July 22, 2010
Ringing Them Up at Wrigley
It might seem like something out of a Hollywood script or the latest iteration of your baseball video game of choice, but there's a pitcher out there who's recorded nearly two thirds of his outs via the strikeout this season. What's more, he's not Sidd Finch's younger brother, nor has he been toying with immature batters in the low minors. He's as real as you or I, and has accomplished his heroics at the highest level (well, OK, so maybe just the National League). I'm talking, of course, about Cubs closer Carlos Marmol, who boasts an incredible 16.9 K/9 through his first 45 1/3 innings of work in 2010. The breeze off of Lake Michigan may be responsible for Chicago's "Windy City" moniker, but opposing batters have been generating gale-force winds of their own with Marmol on the mound.
Marmol has faced 197 batters, and struck out an almost unfathomable 85 (43.1%). To put that into perspective, the man has walked nearly seven batters per nine, a rate that would ticket almost any other pitcher for a bus back to the bush leagues, and still sports a respectable 2.6 K/BB ratio, better than those of CC Sabathia, Ubaldo Jimenez, and Johan Santana, to name just a few Cy Young hopefuls. No fewer than 54 pitchers have thrown at least (and in most cases, significantly more than) twice as many innings as Marmol without equaling his strikeout total; Carl Pavano has more than tripled Marmol's innings pitched total, and still fallen short of his strikeout tally.
Marmol has long been a strikeout artist, but he's never before painted a picture of quite this little contact. When the Dominican righty first appeared on the scene for a basement-bound Cubs team in 2006, his stuff marked him as a different pitcher from the one he's subsequently become. According to the BIS pitch-type data available at FanGraphs, Marmol's fastball averaged under 92 mph that season, and his average slider came in at just under 79. Perhaps indicative of a lack of confidence in his developing secondary offerings, he relied very heavily on the hard stuff, throwing it nearly 62% of the time.
In the several seasons since, Marmol abandoned his changeup, and his remaining offerings have steadily gained velocity. In addition, his slider gradually earned a more prominent place in his repertoire. Marmol added another .8 mph to his heater in 2010, and his average fastball now heads for the plate at just a hair under 95, which qualifies him for a spot among the league's fastest 15. His slider has enjoyed a gain of 1.1 mph, correlating with an increase in usage, as Marmol's pitch-type distribution now shows a 60-40 percentage split in favor of the slide piece.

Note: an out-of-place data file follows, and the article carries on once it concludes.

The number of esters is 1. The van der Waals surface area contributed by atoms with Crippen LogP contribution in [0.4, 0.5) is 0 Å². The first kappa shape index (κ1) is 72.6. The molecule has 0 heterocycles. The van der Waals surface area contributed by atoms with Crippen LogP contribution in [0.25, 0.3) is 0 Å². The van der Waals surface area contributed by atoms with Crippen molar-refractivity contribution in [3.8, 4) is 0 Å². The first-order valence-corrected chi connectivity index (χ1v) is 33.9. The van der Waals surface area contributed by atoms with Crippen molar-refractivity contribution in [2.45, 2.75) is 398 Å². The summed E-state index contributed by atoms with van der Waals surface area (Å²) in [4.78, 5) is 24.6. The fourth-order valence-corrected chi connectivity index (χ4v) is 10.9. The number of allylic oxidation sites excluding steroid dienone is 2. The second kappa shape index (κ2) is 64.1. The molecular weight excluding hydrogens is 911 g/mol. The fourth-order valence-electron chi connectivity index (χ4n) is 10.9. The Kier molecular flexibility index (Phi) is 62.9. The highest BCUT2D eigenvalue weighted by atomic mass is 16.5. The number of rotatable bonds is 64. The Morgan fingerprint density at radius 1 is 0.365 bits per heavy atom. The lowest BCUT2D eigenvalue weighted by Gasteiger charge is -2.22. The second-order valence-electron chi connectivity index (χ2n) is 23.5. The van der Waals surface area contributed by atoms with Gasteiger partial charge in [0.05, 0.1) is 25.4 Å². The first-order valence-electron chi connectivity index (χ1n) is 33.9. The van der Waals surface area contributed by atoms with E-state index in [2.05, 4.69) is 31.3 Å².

Let's take a look at what a vintage 2010-era Marmol outing (in this case, a ninth-inning appearing on July 5) looks like, as portrayed by MLB Gameday:
If you're actually old-fashioned enough to want to watch the action unfold (how quaint!), feel free to do so here. Marmol sets up each batter with at least one fastball, garnering a called strike in each instance, before finishing off his adversaries with sliders. Perhaps striking out Justin Upton shouldn't be much to brag about, but notice those weak hacks on the final slider of each at-bat; in industry parlance, those pitches could only be described as "nasty". As the clip above infers, much of the difference in Marmol's usage of the slider this season has come with two strikes (again, with numbers via FanGraphs):
In 2010, Marmol's whiff rate with his slider has increased 8% (from 11.2% in 2009 to 19.2% this season), which likely stems from both the improvement in his stuff, and his newfound tendency to go to the pitch more frequently in counts that find the batter at a disadvantage. Asking whether Marmol's improved slider or increased slider usage came first may smack of a chicken-and-egg scenario, but regardless of its origin, the end result is an extremely valuable weapon.
How unusual is a run of strikeout dominance like Marmol's? When Marmol's tally rested at 82 strikeouts after 191 batters faced, I asked Colin Wyers to search for similarly contact-deprived streaks. Colin queried all stretches of 191 batters faced from 1974-2009, and identified those with the highest strikeout totals; since he informs me that this search took over 10 hours to complete, it's safe to say that many megajoules died to bring us this information:
The run of Marmol mastery that caught my eye cracks the top 10. As we might have guessed, given the ever-rising frequency of strikeouts in the modern game, most of these stretches occurred in recent years. Fittingly, only Pedro Martinez and Randy Johnson cracked the list among the starter set, and another Cy Young Award winner topped the bill (in his award-winning season). Marmol's stretch may appear especially impressive because it dates from the beginning of the season; as a result, his stellar stretch hasn't yet been camouflaged by any period of lesser performance.
We certainly shouldn't assume that we're seeing Marmol's true talent level in the whiff department, but his strikeout rate has resisted major regression thus far, as shown by data in the Bloomberg Sports Pro Tool:
Marmol's 2.19 SIERA is significantly lower than his 2.84 ERA; the flamethrower has been victimized by a .364 BABIP, but considering the paucity of balls put into play against him, the high BABIP hasn't had as much potential to hurt him as it would, say, Nick Blackburn, whose extremely low strikeout rate may be counteracting Marmol's just enough to keep the universe in balance. As Marmol's BABIP regresses to the mean, his miniscule HR/FB% may do the same, so his ERA may not have much lower to go. Even so, the Cubs have themselves a valuable asset at the back of their bullpen. Since assuming the closer role, Marmol has gained greater national recognition via Jerome Holtzman's statistic of choice, but it's his ability to make batters miss that most deserves to be celebrated.